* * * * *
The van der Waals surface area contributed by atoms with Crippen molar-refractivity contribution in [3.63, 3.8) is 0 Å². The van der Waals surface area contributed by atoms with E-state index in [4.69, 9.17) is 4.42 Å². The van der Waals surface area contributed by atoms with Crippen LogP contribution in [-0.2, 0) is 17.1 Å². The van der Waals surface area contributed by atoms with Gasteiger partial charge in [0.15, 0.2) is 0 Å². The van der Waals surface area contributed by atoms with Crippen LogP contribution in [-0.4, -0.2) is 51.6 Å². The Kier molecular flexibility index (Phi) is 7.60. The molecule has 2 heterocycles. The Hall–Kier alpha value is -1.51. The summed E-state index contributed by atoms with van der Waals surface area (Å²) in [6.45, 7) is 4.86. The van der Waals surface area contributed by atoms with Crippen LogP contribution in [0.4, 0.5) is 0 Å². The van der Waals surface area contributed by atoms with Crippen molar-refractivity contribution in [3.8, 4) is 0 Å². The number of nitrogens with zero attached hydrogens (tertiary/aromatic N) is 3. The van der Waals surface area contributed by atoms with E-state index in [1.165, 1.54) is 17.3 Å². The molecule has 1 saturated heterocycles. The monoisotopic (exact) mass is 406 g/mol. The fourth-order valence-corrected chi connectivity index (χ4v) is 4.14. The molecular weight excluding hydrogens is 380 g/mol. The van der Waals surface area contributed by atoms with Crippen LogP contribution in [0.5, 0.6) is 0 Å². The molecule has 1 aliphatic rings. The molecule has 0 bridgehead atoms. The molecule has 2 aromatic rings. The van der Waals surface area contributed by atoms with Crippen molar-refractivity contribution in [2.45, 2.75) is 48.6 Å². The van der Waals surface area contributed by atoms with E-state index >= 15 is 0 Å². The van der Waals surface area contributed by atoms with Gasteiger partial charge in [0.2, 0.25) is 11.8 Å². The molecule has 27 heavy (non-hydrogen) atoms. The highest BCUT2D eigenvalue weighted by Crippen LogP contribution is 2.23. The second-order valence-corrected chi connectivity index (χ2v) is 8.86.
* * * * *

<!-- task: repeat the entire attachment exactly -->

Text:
The van der Waals surface area contributed by atoms with Crippen molar-refractivity contribution in [3.63, 3.8) is 0 Å². The van der Waals surface area contributed by atoms with E-state index in [4.69, 9.17) is 4.42 Å². The van der Waals surface area contributed by atoms with Crippen LogP contribution in [-0.2, 0) is 17.1 Å². The van der Waals surface area contributed by atoms with Gasteiger partial charge in [0.15, 0.2) is 0 Å². The van der Waals surface area contributed by atoms with Crippen LogP contribution in [-0.4, -0.2) is 51.6 Å². The Kier molecular flexibility index (Phi) is 7.60. The molecule has 2 heterocycles. The Hall–Kier alpha value is -1.51. The summed E-state index contributed by atoms with van der Waals surface area (Å²) in [6.45, 7) is 4.86. The van der Waals surface area contributed by atoms with Crippen LogP contribution in [0.4, 0.5) is 0 Å². The van der Waals surface area contributed by atoms with Crippen molar-refractivity contribution in [3.8, 4) is 0 Å². The number of nitrogens with zero attached hydrogens (tertiary/aromatic N) is 3. The van der Waals surface area contributed by atoms with E-state index in [1.165, 1.54) is 17.3 Å². The molecule has 1 saturated heterocycles. The monoisotopic (exact) mass is 406 g/mol. The fourth-order valence-corrected chi connectivity index (χ4v) is 4.14. The molecular weight excluding hydrogens is 380 g/mol. The van der Waals surface area contributed by atoms with Crippen LogP contribution in [0.5, 0.6) is 0 Å². The molecule has 1 aliphatic rings. The molecule has 0 bridgehead atoms. The molecule has 2 aromatic rings. The van der Waals surface area contributed by atoms with Crippen molar-refractivity contribution in [2.45, 2.75) is 48.6 Å². The van der Waals surface area contributed by atoms with E-state index >= 15 is 0 Å². The van der Waals surface area contributed by atoms with Gasteiger partial charge in [0.2, 0.25) is 11.8 Å². The molecule has 27 heavy (non-hydrogen) atoms. The highest BCUT2D eigenvalue weighted by Crippen LogP contribution is 2.23. The second-order valence-corrected chi connectivity index (χ2v) is 8.86.